1) She was a business woman who sold purple cloth to “Romans” for togas (export/import).
2) She was a Gentile who worshiped Israel’s God.
3) The city had no synagogue (minyan) and only a few believers who met on the Sabbath, by a riverbank (safer, anti-Semitism, demonic atmosphere).
4) She didn’t stop listening while Paul was presenting the gospel.
5) As she listened the Lord opened up her heart (completely) to understand and to receive (take to herself) the things being spoken by Paul.
6) Because this was a group of Jews and God-fearing Gentiles, Paul would have preached the same information he used in Ac 13:16-41.

Opening the heart (v.14)
Christianity is different from all other religions and, for that matter, from all human speculation and philosophy because Christianity isn’t meant to be a religion, it isn’t merely a better way to think or live. It’s God inviting people to come into relationship with Him through His Son. The gospel announces that the One true God has made a way for people to be with Him forever, and it warns that if they reject that way they will end up separated from Him forever.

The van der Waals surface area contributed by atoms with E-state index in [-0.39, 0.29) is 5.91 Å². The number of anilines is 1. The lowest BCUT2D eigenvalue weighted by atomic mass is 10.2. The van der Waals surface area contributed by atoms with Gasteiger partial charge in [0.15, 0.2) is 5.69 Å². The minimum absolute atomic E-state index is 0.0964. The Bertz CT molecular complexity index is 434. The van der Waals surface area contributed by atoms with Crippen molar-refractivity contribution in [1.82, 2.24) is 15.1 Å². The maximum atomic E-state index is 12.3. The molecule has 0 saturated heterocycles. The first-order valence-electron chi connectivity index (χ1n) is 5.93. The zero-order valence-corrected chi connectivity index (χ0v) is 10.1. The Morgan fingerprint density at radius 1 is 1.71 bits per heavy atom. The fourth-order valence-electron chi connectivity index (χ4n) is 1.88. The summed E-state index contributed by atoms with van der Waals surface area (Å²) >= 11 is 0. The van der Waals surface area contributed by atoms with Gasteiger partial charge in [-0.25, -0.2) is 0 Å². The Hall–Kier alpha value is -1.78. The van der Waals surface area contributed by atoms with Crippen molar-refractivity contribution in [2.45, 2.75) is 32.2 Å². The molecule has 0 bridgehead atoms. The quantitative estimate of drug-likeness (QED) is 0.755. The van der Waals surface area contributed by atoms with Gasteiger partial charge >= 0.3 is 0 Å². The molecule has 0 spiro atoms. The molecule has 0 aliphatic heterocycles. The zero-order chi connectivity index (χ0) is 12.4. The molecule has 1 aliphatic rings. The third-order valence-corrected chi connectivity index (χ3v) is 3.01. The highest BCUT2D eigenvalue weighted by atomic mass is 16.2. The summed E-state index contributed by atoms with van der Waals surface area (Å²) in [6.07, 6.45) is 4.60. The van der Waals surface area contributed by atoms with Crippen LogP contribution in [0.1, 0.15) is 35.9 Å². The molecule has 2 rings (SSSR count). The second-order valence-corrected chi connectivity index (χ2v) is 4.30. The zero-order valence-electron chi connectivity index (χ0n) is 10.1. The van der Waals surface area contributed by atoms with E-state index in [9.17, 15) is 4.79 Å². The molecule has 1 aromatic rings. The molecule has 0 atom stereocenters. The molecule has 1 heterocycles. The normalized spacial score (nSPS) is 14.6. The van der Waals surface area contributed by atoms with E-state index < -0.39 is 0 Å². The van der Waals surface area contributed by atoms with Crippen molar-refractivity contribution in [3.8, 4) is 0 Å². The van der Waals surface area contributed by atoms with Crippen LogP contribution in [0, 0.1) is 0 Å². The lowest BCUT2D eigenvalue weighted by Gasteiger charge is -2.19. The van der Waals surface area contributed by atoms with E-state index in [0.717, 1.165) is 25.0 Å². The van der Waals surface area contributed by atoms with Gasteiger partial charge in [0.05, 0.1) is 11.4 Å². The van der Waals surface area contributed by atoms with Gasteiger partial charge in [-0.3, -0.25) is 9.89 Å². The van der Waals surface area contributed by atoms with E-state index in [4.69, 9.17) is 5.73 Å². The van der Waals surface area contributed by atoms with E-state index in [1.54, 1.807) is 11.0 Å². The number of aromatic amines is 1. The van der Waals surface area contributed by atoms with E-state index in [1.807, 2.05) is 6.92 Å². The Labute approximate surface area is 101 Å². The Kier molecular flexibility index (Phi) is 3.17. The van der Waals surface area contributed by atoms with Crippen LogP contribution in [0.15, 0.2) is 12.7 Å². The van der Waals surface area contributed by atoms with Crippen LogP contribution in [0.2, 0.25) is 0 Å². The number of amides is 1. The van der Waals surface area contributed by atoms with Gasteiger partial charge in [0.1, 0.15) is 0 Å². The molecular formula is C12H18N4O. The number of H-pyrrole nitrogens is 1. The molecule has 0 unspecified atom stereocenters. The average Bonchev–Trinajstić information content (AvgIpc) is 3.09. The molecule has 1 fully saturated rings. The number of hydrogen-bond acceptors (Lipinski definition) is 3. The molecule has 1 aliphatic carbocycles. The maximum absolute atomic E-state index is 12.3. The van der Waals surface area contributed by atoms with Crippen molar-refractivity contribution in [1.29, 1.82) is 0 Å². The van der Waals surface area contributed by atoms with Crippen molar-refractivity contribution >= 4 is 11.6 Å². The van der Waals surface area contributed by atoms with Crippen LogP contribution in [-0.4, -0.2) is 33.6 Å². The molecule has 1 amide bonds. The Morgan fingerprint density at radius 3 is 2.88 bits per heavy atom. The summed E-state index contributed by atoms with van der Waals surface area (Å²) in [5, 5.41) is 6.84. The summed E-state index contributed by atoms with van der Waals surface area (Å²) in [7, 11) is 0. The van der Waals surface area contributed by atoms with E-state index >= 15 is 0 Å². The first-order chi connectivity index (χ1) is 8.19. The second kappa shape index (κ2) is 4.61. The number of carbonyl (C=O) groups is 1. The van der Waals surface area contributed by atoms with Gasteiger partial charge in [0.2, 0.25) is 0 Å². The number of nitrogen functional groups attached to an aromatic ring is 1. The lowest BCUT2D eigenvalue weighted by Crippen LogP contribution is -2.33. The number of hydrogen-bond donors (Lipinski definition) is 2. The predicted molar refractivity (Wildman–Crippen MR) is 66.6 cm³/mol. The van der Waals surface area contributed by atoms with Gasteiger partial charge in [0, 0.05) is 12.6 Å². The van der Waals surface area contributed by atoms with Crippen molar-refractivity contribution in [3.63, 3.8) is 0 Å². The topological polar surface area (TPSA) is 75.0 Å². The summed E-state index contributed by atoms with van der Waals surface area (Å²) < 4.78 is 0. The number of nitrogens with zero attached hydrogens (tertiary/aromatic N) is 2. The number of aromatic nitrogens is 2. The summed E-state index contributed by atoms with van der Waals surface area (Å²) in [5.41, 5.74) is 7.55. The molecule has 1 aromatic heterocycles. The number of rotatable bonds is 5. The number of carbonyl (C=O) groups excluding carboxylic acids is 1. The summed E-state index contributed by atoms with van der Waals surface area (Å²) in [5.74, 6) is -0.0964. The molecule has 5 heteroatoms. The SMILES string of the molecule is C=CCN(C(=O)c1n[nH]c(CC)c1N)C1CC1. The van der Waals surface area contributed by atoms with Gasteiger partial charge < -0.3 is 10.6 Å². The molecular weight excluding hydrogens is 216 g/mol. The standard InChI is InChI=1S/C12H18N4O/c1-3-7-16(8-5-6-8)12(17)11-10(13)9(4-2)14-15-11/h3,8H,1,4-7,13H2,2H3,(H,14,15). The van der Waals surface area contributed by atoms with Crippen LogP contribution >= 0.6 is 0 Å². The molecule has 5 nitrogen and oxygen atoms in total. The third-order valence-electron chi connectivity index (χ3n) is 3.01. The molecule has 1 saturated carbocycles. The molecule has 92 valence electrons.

When we present the gospel we aren’t salesmen, we’re servants through whom God is speaking. He’s literally there, in the moment, pursuing those who will believe. He knows who will come to Him and guides us to them or them to us. Then He empowers us to say what He wants us to say, and while we’re saying it He moves upon the listener to “open their heart,” meaning He enables them to understand what they are hearing, and to recognize how it applies to them personally. And as this takes place they become aware of the fact that God Himself is there, He has come to them. The human who’s speaking is just a vessel. God doesn’t call to people from a distance, as if He were saying “I’m over here, come to Me.” He’s aggressive. His Spirit comes to us and starts moving in. He invades our “personal space.” It’s wonderful and terrifying at the same time. Then, inevitably, our rebellious human spirit springs into action. It recognizes its doom is at hand, that if it doesn’t do something quickly it will lose control and another master will enter the house. Instantly an internal assessment takes place: my spirit asks, “If I don’t stop this, what will God do to me?” And in the blink of an eye a decision is made: either “yes, this is what (who) I’ve always wanted, and I don’t care what it costs,” or “no, I don’t want Him, or at least I’m not willing to pay the price that being His will bring.”